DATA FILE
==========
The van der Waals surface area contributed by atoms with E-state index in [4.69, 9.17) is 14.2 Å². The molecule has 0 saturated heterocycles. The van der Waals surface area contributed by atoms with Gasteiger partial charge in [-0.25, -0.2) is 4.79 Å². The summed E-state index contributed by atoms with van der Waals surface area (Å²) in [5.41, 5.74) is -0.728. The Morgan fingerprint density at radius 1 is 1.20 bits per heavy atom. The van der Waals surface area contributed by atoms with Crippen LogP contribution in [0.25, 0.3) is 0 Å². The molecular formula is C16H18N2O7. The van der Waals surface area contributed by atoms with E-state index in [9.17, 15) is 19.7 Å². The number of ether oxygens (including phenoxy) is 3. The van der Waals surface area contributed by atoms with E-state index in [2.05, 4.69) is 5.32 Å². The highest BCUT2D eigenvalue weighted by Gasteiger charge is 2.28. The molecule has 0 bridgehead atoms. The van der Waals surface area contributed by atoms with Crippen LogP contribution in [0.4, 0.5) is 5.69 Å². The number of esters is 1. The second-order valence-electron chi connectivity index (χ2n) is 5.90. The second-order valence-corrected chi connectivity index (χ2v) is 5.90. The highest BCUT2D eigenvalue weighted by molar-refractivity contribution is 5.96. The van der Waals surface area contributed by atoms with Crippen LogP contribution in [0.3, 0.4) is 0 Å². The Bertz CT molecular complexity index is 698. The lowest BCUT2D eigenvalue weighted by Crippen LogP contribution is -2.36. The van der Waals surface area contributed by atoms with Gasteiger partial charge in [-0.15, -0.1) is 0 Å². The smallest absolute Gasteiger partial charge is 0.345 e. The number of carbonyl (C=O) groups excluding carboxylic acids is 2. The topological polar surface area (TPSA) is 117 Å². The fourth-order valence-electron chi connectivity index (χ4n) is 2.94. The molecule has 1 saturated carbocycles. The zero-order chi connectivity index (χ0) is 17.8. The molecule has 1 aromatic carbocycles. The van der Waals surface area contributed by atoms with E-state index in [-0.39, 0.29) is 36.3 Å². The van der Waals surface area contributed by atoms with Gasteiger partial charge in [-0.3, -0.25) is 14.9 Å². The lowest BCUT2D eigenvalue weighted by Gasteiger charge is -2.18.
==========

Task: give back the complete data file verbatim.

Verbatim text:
The van der Waals surface area contributed by atoms with E-state index in [4.69, 9.17) is 14.2 Å². The molecule has 0 saturated heterocycles. The van der Waals surface area contributed by atoms with Gasteiger partial charge in [-0.25, -0.2) is 4.79 Å². The summed E-state index contributed by atoms with van der Waals surface area (Å²) in [5.41, 5.74) is -0.728. The Morgan fingerprint density at radius 1 is 1.20 bits per heavy atom. The van der Waals surface area contributed by atoms with Crippen LogP contribution in [0.25, 0.3) is 0 Å². The molecular formula is C16H18N2O7. The van der Waals surface area contributed by atoms with E-state index in [9.17, 15) is 19.7 Å². The number of ether oxygens (including phenoxy) is 3. The van der Waals surface area contributed by atoms with E-state index in [2.05, 4.69) is 5.32 Å². The highest BCUT2D eigenvalue weighted by Gasteiger charge is 2.28. The molecule has 0 bridgehead atoms. The van der Waals surface area contributed by atoms with Crippen LogP contribution in [0.4, 0.5) is 5.69 Å². The number of esters is 1. The second-order valence-electron chi connectivity index (χ2n) is 5.90. The second-order valence-corrected chi connectivity index (χ2v) is 5.90. The highest BCUT2D eigenvalue weighted by molar-refractivity contribution is 5.96. The van der Waals surface area contributed by atoms with Crippen LogP contribution in [0.3, 0.4) is 0 Å². The Bertz CT molecular complexity index is 698. The lowest BCUT2D eigenvalue weighted by Crippen LogP contribution is -2.36. The van der Waals surface area contributed by atoms with Gasteiger partial charge in [-0.15, -0.1) is 0 Å². The smallest absolute Gasteiger partial charge is 0.345 e. The number of carbonyl (C=O) groups excluding carboxylic acids is 2. The topological polar surface area (TPSA) is 117 Å². The fourth-order valence-electron chi connectivity index (χ4n) is 2.94. The molecule has 1 saturated carbocycles. The zero-order chi connectivity index (χ0) is 17.8. The molecule has 1 aromatic carbocycles. The van der Waals surface area contributed by atoms with E-state index in [-0.39, 0.29) is 36.3 Å². The van der Waals surface area contributed by atoms with Gasteiger partial charge in [-0.3, -0.25) is 14.9 Å². The lowest BCUT2D eigenvalue weighted by Gasteiger charge is -2.18.